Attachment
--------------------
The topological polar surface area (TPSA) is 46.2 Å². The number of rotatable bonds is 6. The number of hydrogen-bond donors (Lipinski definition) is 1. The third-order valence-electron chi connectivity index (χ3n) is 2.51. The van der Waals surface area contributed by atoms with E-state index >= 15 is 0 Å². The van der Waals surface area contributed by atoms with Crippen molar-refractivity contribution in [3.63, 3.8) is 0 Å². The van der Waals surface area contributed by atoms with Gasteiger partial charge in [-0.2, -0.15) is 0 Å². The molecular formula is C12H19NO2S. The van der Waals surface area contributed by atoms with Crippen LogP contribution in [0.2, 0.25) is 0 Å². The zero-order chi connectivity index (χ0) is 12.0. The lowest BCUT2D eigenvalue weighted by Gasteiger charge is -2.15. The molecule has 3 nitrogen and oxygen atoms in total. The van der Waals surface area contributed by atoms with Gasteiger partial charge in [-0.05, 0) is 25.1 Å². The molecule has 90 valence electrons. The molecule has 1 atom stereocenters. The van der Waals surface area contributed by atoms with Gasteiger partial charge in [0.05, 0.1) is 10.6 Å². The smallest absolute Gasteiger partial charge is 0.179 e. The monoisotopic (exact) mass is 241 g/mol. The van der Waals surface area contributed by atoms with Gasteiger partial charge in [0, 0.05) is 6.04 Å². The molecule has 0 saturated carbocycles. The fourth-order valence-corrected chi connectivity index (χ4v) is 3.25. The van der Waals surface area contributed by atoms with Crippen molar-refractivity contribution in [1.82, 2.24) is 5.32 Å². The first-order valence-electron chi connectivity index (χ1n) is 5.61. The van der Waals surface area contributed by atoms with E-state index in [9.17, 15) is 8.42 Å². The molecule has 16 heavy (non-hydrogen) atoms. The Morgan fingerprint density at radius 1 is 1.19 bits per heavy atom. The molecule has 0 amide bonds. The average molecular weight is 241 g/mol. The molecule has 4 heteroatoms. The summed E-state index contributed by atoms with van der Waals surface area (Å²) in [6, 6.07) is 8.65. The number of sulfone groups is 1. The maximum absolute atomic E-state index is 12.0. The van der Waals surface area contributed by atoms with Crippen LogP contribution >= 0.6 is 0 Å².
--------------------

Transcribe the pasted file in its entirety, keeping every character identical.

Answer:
The topological polar surface area (TPSA) is 46.2 Å². The number of rotatable bonds is 6. The number of hydrogen-bond donors (Lipinski definition) is 1. The third-order valence-electron chi connectivity index (χ3n) is 2.51. The van der Waals surface area contributed by atoms with E-state index >= 15 is 0 Å². The van der Waals surface area contributed by atoms with Crippen molar-refractivity contribution in [3.63, 3.8) is 0 Å². The van der Waals surface area contributed by atoms with Gasteiger partial charge in [-0.2, -0.15) is 0 Å². The molecular formula is C12H19NO2S. The van der Waals surface area contributed by atoms with Crippen LogP contribution in [0.2, 0.25) is 0 Å². The zero-order chi connectivity index (χ0) is 12.0. The lowest BCUT2D eigenvalue weighted by Gasteiger charge is -2.15. The molecule has 3 nitrogen and oxygen atoms in total. The van der Waals surface area contributed by atoms with Gasteiger partial charge in [-0.05, 0) is 25.1 Å². The molecule has 90 valence electrons. The molecule has 1 atom stereocenters. The van der Waals surface area contributed by atoms with Gasteiger partial charge in [0.05, 0.1) is 10.6 Å². The smallest absolute Gasteiger partial charge is 0.179 e. The monoisotopic (exact) mass is 241 g/mol. The van der Waals surface area contributed by atoms with Gasteiger partial charge in [0, 0.05) is 6.04 Å². The molecule has 0 saturated carbocycles. The fourth-order valence-corrected chi connectivity index (χ4v) is 3.25. The van der Waals surface area contributed by atoms with Crippen molar-refractivity contribution in [1.82, 2.24) is 5.32 Å². The first-order valence-electron chi connectivity index (χ1n) is 5.61. The van der Waals surface area contributed by atoms with E-state index in [9.17, 15) is 8.42 Å². The molecule has 16 heavy (non-hydrogen) atoms. The Morgan fingerprint density at radius 1 is 1.19 bits per heavy atom. The molecule has 0 amide bonds. The average molecular weight is 241 g/mol. The molecule has 4 heteroatoms. The summed E-state index contributed by atoms with van der Waals surface area (Å²) in [6, 6.07) is 8.65. The number of sulfone groups is 1. The maximum absolute atomic E-state index is 12.0. The van der Waals surface area contributed by atoms with Crippen LogP contribution >= 0.6 is 0 Å².